“Models are human inventions, based on an incomplete understanding of how nature works”.
A model is a representation of an idea, object, event, process or system. Models and modelling play a crucial role in science practice. One justification for their inclusion in science teaching is that they contribute to an ‘authentic’ science education, where teaching reflects the nature of science as much as possible.
Why are STEM models important and useful for students?
Modelling Methodology for Physics Teachers (1998) offers one of the most compelling reasons to use models in an introductory geosciences classroom. “Scientific practice involves the construction, validation and application of scientific models, so science instruction should be designed to engage students in making and using models.”
- STEM Models provide an environment for interactive student engagement. It is important that the learning environment/activity created around a model provide an interactive engagement experience.
- Working with models can enhance system thinking abilities.
- Models and model development are useful for helping students learn quantitative skills such as mathematics. Example: Earth model consists of day and night, through this model we can understand how days and nights occur. Earth inclination and rotation of earth, like understanding different concepts in a single model.
- The knowledge gained while using these models and the understanding of model can lead to development and implementation of new innovations.
How to teach with these models?
The model teaches an idea, object, event, process or system. A new model could be introduced in a sequence such as this:
- Introduce the idea that the model is intended to show and find out what ideas students already have about that event or pattern.
- Carry out the modelling activity.
- During the activity or at the end if more appropriate, talk about how the model/modelling activity is ‘like’ what would really be happening and how it is ‘different’.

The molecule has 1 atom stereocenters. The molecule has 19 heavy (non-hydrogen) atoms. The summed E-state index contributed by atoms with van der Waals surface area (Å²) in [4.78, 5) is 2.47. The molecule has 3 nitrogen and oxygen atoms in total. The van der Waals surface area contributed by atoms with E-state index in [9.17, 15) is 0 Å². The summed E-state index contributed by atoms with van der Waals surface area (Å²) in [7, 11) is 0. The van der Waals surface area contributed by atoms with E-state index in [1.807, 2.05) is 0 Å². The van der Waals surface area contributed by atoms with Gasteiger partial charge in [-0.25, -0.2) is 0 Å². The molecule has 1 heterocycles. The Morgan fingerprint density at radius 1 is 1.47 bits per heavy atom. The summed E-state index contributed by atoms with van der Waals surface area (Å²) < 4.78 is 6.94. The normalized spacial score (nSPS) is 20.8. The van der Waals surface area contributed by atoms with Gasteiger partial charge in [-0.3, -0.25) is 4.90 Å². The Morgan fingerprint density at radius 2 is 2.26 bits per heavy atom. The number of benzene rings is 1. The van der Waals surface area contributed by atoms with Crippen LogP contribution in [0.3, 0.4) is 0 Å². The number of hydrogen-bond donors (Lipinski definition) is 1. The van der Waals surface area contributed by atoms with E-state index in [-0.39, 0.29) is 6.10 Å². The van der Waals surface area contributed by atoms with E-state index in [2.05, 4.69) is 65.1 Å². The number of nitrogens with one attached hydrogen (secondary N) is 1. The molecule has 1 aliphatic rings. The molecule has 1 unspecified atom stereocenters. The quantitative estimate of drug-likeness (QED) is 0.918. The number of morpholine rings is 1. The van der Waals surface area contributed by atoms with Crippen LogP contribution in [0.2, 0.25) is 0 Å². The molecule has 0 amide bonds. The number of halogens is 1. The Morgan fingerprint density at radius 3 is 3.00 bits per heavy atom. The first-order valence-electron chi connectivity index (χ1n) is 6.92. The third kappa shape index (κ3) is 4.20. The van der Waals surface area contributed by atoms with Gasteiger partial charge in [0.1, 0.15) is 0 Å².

- The analysis of the model could also include a discussion of how the model shapes a particular view of ‘reality’.
- Return to the ‘big idea’ at the end and let the students explain to you the sense they have made of the activity. Older students could analyses the model for themselves after some practice runs and their comparisons could be used to assess their new learning. Students may continue to need help do this for every new model used.
Types of STEM Models
There are three types of STEM models, they are:
- Physical models
- Mathematical models
- Conceptual models
- Physical Models: Models that you can see and touch are called physical models. Physical models show how parts relate to one another. They can also be used to show how things appear when they change position or how they react when outside forces act on them. Examples include a model of the solar system, a globe of the Earth etc.
- Mathematical Models: A mathematical model usually describes a system by a set of variables and a set of equations that establish relationships between the variables. Example (a+b)2= a2+2ab+b2.
- Conceptual Models: Introducing a new topic in class regardless of whether the ultimate goal is to develop the topic qualitatively or quantitatively. For some topics, having students participate in the development and validation of conceptual models to help them understand different physical processes is a worthwhile learning objective.
Examples of STEM models:
Conclusion: Models can be conceptual, graphical or mathematical as they are used in science. It allows one to break down a concept into simpler terms with a visual component with the real life application.
About Author: Shashidhar Chintha work experience of 3 years in the corporate world. He is working with STEM Learning from last 10 months Program Implementation Associate.